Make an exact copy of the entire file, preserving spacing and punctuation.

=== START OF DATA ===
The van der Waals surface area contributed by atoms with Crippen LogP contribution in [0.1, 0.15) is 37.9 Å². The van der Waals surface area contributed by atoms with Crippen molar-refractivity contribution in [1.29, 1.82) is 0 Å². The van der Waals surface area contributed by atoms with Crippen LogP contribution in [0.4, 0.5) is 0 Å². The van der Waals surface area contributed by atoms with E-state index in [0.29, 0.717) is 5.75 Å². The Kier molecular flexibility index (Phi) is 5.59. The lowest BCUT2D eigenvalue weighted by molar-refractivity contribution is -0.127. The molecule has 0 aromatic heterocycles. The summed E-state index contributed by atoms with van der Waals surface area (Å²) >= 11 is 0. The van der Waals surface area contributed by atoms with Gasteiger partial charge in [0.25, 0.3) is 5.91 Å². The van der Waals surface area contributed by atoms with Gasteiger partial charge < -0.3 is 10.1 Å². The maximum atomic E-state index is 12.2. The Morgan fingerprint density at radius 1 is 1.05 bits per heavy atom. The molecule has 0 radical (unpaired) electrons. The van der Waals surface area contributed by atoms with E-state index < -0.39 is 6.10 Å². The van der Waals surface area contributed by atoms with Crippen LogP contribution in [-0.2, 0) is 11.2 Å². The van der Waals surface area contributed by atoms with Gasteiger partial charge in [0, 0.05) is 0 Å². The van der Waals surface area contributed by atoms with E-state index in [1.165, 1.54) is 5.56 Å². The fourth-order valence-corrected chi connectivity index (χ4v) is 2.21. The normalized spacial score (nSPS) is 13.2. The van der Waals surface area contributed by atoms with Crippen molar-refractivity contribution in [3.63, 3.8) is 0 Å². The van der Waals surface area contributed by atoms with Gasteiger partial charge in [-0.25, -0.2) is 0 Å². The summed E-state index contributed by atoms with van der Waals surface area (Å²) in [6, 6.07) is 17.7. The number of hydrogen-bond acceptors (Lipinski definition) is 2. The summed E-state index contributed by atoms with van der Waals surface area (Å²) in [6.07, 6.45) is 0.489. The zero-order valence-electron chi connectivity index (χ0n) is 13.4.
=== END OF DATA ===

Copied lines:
The van der Waals surface area contributed by atoms with Crippen LogP contribution in [0.1, 0.15) is 37.9 Å². The van der Waals surface area contributed by atoms with Crippen molar-refractivity contribution in [1.29, 1.82) is 0 Å². The van der Waals surface area contributed by atoms with Crippen LogP contribution in [0.4, 0.5) is 0 Å². The van der Waals surface area contributed by atoms with E-state index in [0.29, 0.717) is 5.75 Å². The Kier molecular flexibility index (Phi) is 5.59. The lowest BCUT2D eigenvalue weighted by molar-refractivity contribution is -0.127. The molecule has 0 aromatic heterocycles. The summed E-state index contributed by atoms with van der Waals surface area (Å²) >= 11 is 0. The van der Waals surface area contributed by atoms with Gasteiger partial charge in [0.25, 0.3) is 5.91 Å². The van der Waals surface area contributed by atoms with Gasteiger partial charge < -0.3 is 10.1 Å². The maximum atomic E-state index is 12.2. The Morgan fingerprint density at radius 1 is 1.05 bits per heavy atom. The molecule has 0 radical (unpaired) electrons. The van der Waals surface area contributed by atoms with E-state index < -0.39 is 6.10 Å². The van der Waals surface area contributed by atoms with Crippen LogP contribution in [-0.2, 0) is 11.2 Å². The van der Waals surface area contributed by atoms with Gasteiger partial charge in [0, 0.05) is 0 Å². The van der Waals surface area contributed by atoms with E-state index in [1.165, 1.54) is 5.56 Å². The fourth-order valence-corrected chi connectivity index (χ4v) is 2.21. The normalized spacial score (nSPS) is 13.2. The van der Waals surface area contributed by atoms with Crippen molar-refractivity contribution in [3.63, 3.8) is 0 Å². The van der Waals surface area contributed by atoms with Gasteiger partial charge in [-0.25, -0.2) is 0 Å². The summed E-state index contributed by atoms with van der Waals surface area (Å²) in [6, 6.07) is 17.7. The number of hydrogen-bond acceptors (Lipinski definition) is 2. The summed E-state index contributed by atoms with van der Waals surface area (Å²) in [6.07, 6.45) is 0.489. The zero-order valence-electron chi connectivity index (χ0n) is 13.4.